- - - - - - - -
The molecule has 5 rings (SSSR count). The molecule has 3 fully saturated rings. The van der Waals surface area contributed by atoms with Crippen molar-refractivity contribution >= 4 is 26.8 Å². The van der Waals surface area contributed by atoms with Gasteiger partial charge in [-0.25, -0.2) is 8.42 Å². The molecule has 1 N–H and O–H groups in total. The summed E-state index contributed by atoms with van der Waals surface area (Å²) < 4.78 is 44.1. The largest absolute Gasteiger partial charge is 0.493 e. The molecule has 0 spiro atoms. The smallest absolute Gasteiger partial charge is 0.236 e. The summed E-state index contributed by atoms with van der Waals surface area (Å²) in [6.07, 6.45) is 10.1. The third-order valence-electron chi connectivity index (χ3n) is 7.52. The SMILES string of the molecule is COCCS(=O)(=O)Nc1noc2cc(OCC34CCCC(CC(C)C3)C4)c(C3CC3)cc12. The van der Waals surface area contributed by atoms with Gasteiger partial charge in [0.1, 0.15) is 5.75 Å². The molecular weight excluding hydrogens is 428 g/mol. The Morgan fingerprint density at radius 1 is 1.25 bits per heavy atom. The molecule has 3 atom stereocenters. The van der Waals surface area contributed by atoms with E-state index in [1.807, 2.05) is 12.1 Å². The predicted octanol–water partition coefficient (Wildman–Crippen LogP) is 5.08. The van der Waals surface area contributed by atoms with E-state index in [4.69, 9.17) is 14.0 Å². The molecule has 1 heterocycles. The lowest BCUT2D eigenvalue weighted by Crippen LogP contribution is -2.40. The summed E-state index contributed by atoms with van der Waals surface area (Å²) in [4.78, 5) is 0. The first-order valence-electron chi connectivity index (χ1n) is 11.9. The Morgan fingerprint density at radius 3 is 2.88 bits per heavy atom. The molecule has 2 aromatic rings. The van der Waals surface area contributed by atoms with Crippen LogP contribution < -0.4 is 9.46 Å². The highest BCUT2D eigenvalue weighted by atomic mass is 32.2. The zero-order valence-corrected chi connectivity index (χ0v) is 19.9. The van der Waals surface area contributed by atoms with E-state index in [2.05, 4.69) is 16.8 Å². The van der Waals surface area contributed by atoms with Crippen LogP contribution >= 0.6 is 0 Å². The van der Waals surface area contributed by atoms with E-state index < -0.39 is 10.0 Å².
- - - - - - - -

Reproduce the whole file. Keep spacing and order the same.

The molecule has 5 rings (SSSR count). The molecule has 3 fully saturated rings. The van der Waals surface area contributed by atoms with Crippen molar-refractivity contribution >= 4 is 26.8 Å². The van der Waals surface area contributed by atoms with Gasteiger partial charge in [-0.25, -0.2) is 8.42 Å². The molecule has 1 N–H and O–H groups in total. The summed E-state index contributed by atoms with van der Waals surface area (Å²) < 4.78 is 44.1. The largest absolute Gasteiger partial charge is 0.493 e. The molecule has 0 spiro atoms. The smallest absolute Gasteiger partial charge is 0.236 e. The summed E-state index contributed by atoms with van der Waals surface area (Å²) in [6.07, 6.45) is 10.1. The third-order valence-electron chi connectivity index (χ3n) is 7.52. The SMILES string of the molecule is COCCS(=O)(=O)Nc1noc2cc(OCC34CCCC(CC(C)C3)C4)c(C3CC3)cc12. The van der Waals surface area contributed by atoms with Gasteiger partial charge in [0.1, 0.15) is 5.75 Å². The molecular weight excluding hydrogens is 428 g/mol. The Morgan fingerprint density at radius 1 is 1.25 bits per heavy atom. The molecule has 3 atom stereocenters. The van der Waals surface area contributed by atoms with E-state index in [1.807, 2.05) is 12.1 Å². The predicted octanol–water partition coefficient (Wildman–Crippen LogP) is 5.08. The van der Waals surface area contributed by atoms with E-state index in [4.69, 9.17) is 14.0 Å². The molecule has 1 heterocycles. The lowest BCUT2D eigenvalue weighted by Crippen LogP contribution is -2.40. The summed E-state index contributed by atoms with van der Waals surface area (Å²) in [4.78, 5) is 0. The first-order valence-electron chi connectivity index (χ1n) is 11.9. The Morgan fingerprint density at radius 3 is 2.88 bits per heavy atom. The molecule has 2 aromatic rings. The van der Waals surface area contributed by atoms with Crippen LogP contribution < -0.4 is 9.46 Å². The highest BCUT2D eigenvalue weighted by atomic mass is 32.2. The zero-order valence-corrected chi connectivity index (χ0v) is 19.9. The van der Waals surface area contributed by atoms with E-state index in [2.05, 4.69) is 16.8 Å². The van der Waals surface area contributed by atoms with Crippen LogP contribution >= 0.6 is 0 Å². The van der Waals surface area contributed by atoms with E-state index < -0.39 is 10.0 Å².